Araia’s parents came from Eritrea, a separate country that has a complicated history with Ethiopia. When Ethiopia annexed Eritrea, it sparked a war for independence that lasted decades. Araia was born in New York City, but she has long identified with Washington. With so many Ethiopians and Eritreans now in Washington, she says, it’s easy to feel like she belongs here.
"For black immigrants and their children and their families — that's something we long for: the feeling of belonging," she says.
The community in D.C. provides a strong support system for other Ethiopians," says Menna Demessie, a researcher with the Congressional Black Caucus Foundation. Ethiopians in D.C. look out for each other, she says.
“I've gotten several free taxi rides to the White House for meetings, just because taxi drivers were proud that I was a proud Ethiopian-American trying to make a difference," Demessie says.
At his home in Takoma Park, Blessed Coffee’s Tebabu Assefa describes the importance of the Ethiopian coffee ceremony. As his wife Sara roasts coffee beans in the middle of their living room, Assefa explains that this ritual is the “heartbeat” of the Ethiopian people. “It’s a ritual that has been practiced for thousands and thousands of years.”
As the smell of roasted beans mixes with incense, Assefa explains that to understand why Ethiopians keep flocking to Washington, you really have to understand the importance of community to the Ethiopian people. During the ceremony, Assefa says, time is “arrested.” Stories are told, ideas are shared, dreams are translated by the elders.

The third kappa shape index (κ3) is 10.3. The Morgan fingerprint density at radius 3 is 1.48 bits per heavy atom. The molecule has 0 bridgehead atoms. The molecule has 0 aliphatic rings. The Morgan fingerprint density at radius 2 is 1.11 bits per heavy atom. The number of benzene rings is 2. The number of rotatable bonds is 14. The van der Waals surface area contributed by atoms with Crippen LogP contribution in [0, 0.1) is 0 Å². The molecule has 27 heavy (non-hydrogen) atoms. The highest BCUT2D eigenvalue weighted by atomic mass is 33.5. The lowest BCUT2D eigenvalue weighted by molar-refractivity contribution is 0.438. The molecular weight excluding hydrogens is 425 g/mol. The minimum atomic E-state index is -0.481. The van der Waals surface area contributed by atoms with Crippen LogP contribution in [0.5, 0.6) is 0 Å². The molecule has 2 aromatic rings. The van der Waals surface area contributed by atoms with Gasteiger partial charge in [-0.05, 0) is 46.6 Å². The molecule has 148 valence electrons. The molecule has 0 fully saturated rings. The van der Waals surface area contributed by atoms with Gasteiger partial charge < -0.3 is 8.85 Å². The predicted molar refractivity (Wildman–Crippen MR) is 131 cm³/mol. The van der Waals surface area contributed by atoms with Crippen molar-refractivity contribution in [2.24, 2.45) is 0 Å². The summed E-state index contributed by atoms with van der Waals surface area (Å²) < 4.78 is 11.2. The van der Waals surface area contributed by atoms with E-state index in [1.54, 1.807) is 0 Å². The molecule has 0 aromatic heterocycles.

“My identity, my well-being, it’s not complete unless I have my community, unless I have my friends," Assefa says. "That is very, very profound in the Ethiopian psyche. It has been transferred from one generation to another, it has sustained all aspects of social engagement."
Talking with Assefa, one starts to get an idea of what it's like to be part of a community where this isn't just a rare occurrence; where it’s no surprise that Dr. Demessie gets free taxi rides to the White House; where this happens every day. Where doors are always open, and where everyone really looks out for one another.
“In all aspects of Ethiopian psyche — spiritual, social, to cultural — that community element is needed to sustain life.”
That, Assefa says, is why so many Ethiopians have come to D.C.
[Music: Courtesy Feedel Band, recorded with Bandwidth.fm]